Zeriah Folston, interim director of Gainesville’s Office of Equity and Inclusion, presented Wednesday on the city’s equity efforts.
He said the responsibilities of his eight-person office were broad – in addition to ensuring the city’s workforce diversity and overseeing its push for equity, it heads the new language access initiatives and certifies small businesses.
“The Office of Equity and Inclusion has become a catch-all for everything,” Folston said.
Folston described demand for immediate community-wide equity, but said it’s a long game and the first step is addressing the issue within the city’s own staff.
“My mother used to always have this saying,” he said. “You got to clean up around your own front door before you clean up around other people’s front doors.”
He outlined four key strategies:
- Training the city’s top leadership, including the commission;
- Rolling that equity training out to the rest of city staff;
- Implementing a standardized process to review all proposed city policy through the lens of community equity;
- Creating a partnership model that empowers the city’s departments to address equity issues themselves.
He emphasized the need to first cultivate the desire for change. Right now, the equity training is voluntary. The opt-in model, Folston said, helps the office identify “who in our management structure is not an at-front ready supporter of the work.”
Folston gave this presentation to Gainesville For All, a collective of community members formed in 2016 to address racial and economic inequities in Gainesville.
James Lawrence, the group’s director, pressed Folston to identify what exactly he would be doing with the power of his position to “really move the needle” on equity in Gainesville.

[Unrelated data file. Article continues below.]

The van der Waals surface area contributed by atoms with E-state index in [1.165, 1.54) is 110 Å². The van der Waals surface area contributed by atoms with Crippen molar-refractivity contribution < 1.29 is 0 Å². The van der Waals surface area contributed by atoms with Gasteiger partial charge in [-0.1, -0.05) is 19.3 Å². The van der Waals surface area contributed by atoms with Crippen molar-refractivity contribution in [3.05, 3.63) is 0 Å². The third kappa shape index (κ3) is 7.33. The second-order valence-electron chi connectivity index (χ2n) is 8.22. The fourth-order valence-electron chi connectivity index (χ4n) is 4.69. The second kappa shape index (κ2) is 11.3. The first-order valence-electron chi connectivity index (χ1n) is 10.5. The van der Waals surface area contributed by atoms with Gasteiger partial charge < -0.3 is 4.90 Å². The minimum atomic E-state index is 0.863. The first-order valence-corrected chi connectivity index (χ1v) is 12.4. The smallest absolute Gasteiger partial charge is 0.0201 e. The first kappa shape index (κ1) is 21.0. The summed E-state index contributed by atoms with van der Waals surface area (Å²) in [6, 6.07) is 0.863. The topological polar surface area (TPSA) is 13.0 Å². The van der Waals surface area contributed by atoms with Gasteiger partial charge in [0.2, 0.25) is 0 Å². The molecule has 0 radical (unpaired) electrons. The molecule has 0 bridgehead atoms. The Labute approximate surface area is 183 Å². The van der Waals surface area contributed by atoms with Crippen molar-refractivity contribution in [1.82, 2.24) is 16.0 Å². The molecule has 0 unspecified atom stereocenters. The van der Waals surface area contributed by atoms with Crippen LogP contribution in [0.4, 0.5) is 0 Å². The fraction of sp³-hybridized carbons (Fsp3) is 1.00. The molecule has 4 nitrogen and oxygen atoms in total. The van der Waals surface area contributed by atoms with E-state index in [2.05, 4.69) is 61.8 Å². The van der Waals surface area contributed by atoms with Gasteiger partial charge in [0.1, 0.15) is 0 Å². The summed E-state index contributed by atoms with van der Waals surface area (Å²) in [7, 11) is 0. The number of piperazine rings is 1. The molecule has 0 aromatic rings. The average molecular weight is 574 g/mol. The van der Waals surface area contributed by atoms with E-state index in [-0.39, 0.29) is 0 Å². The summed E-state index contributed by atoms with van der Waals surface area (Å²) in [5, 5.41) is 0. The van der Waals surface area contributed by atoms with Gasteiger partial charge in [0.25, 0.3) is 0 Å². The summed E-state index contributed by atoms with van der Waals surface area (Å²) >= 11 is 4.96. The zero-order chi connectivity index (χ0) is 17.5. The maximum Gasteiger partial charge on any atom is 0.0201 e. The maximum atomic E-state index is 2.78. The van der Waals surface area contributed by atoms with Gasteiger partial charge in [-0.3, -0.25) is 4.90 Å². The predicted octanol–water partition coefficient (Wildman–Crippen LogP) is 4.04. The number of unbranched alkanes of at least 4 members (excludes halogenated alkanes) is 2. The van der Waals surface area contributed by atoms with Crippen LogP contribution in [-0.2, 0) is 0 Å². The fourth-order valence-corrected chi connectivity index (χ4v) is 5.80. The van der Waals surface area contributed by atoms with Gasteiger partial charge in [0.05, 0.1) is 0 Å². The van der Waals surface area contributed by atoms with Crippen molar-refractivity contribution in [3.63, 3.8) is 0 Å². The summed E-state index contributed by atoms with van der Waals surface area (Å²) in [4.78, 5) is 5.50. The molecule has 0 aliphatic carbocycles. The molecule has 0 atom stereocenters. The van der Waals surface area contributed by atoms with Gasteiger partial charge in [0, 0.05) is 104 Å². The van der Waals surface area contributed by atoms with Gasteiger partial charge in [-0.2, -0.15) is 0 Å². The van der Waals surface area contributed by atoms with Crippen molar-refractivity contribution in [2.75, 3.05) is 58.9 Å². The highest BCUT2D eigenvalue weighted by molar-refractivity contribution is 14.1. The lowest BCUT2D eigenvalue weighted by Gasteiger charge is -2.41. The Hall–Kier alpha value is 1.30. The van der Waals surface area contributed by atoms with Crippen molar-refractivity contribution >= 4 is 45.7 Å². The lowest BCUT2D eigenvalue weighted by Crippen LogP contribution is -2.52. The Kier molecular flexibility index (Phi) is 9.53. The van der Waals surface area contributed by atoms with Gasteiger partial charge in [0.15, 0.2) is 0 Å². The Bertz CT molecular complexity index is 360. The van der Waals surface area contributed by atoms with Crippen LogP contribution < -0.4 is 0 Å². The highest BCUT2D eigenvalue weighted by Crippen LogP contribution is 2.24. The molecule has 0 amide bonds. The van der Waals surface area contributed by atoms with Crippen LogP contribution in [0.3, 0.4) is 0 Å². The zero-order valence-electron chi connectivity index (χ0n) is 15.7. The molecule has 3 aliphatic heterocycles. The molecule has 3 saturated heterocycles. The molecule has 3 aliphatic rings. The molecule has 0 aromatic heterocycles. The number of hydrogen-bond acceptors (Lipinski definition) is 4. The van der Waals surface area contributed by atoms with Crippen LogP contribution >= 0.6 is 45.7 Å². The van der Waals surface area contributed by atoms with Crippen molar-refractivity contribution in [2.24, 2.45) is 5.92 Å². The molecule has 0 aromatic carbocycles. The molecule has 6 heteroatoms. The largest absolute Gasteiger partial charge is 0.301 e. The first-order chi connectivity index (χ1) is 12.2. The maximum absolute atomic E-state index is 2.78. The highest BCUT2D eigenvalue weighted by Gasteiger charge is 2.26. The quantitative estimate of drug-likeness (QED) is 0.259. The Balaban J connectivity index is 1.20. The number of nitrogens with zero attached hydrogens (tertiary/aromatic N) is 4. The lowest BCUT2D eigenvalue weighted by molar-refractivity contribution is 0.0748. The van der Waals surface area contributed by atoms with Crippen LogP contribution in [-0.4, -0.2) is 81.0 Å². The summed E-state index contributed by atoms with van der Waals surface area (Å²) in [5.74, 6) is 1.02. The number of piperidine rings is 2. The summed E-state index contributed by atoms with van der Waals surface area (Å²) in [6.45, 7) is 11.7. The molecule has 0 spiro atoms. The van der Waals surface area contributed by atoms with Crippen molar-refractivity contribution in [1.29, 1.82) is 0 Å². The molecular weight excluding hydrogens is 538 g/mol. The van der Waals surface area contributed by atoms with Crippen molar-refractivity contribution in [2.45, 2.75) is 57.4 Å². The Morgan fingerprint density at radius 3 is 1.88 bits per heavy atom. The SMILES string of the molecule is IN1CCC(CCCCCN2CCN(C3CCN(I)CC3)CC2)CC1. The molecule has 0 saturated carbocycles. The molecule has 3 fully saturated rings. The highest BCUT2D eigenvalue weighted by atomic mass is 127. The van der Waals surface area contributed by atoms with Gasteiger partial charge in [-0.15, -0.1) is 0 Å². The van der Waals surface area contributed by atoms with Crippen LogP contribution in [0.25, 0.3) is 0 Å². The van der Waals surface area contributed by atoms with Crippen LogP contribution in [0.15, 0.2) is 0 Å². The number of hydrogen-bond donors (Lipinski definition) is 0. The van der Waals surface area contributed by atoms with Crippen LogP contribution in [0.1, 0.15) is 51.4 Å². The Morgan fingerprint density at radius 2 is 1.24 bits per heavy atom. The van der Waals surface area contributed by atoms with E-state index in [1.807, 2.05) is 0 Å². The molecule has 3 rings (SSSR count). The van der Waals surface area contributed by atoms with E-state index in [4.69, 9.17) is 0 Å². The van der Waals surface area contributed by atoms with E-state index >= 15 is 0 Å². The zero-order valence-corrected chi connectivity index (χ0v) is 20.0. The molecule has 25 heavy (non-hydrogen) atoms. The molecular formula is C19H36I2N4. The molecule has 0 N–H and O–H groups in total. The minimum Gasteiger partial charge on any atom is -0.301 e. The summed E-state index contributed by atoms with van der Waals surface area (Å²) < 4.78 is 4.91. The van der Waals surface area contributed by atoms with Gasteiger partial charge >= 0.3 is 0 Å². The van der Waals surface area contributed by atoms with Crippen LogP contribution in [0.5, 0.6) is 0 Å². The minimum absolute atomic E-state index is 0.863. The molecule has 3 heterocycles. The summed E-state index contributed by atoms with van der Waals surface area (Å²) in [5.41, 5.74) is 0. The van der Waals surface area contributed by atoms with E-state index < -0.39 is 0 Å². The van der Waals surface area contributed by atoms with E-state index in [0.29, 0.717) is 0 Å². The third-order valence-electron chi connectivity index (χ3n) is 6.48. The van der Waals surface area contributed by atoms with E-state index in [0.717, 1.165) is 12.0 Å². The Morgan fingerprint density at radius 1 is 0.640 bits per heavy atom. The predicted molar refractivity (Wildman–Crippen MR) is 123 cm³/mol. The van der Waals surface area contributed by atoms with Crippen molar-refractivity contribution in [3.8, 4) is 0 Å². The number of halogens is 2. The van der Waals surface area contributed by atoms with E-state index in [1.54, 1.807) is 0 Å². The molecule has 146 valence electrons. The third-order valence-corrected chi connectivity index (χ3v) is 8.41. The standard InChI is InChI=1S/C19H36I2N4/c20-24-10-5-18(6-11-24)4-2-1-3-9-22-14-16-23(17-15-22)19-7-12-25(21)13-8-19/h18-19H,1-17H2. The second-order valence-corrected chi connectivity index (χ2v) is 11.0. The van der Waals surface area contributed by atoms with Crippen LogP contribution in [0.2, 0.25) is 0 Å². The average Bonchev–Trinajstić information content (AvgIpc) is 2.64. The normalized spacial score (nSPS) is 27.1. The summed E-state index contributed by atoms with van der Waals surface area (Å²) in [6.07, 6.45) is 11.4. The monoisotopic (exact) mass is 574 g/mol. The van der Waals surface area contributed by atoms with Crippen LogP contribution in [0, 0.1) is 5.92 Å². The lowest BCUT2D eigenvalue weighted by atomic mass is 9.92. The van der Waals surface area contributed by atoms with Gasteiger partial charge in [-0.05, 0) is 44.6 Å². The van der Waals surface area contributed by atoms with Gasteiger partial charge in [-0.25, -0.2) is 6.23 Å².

Folston said his office was developing a data governance policy that would improve the way the city tracks and disaggregates data. The data was necessary, he said, to measure and hold the city accountable to their equity goals.
Lawrence challenged that answer by pointing to the city’s 2018 equity report.
“The data has been in now for about five years,” Lawrence said. “We haven’t seen the needle move.”
Folston reiterated that his office is focusing first within the city’s own staff, rather than on the community-wide equity issues the study outlined.
Lawrence also announced at the meeting that the Gainesville Empowerment Zone’s Family Learning Center will finally be opening in June after pandemic construction delays. The center will prepare children from six weeks to five years old to enter kindergarten. Lawrence hopes it will serve as an early learning program model that can be replicated across the country.
Last week, the Alachua County Commission voted unanimously to support the center with $350,000 in funding, matching the city’s contribution. Lawrence said the center has received additional financial backing from national partners including the Gannett Foundation, PNC Bank and Cox Communications.
Gainesville For All’s secondary focus this year will be school discipline issues. For more information on participating, contact firstname.lastname@example.org or 386-515-9245.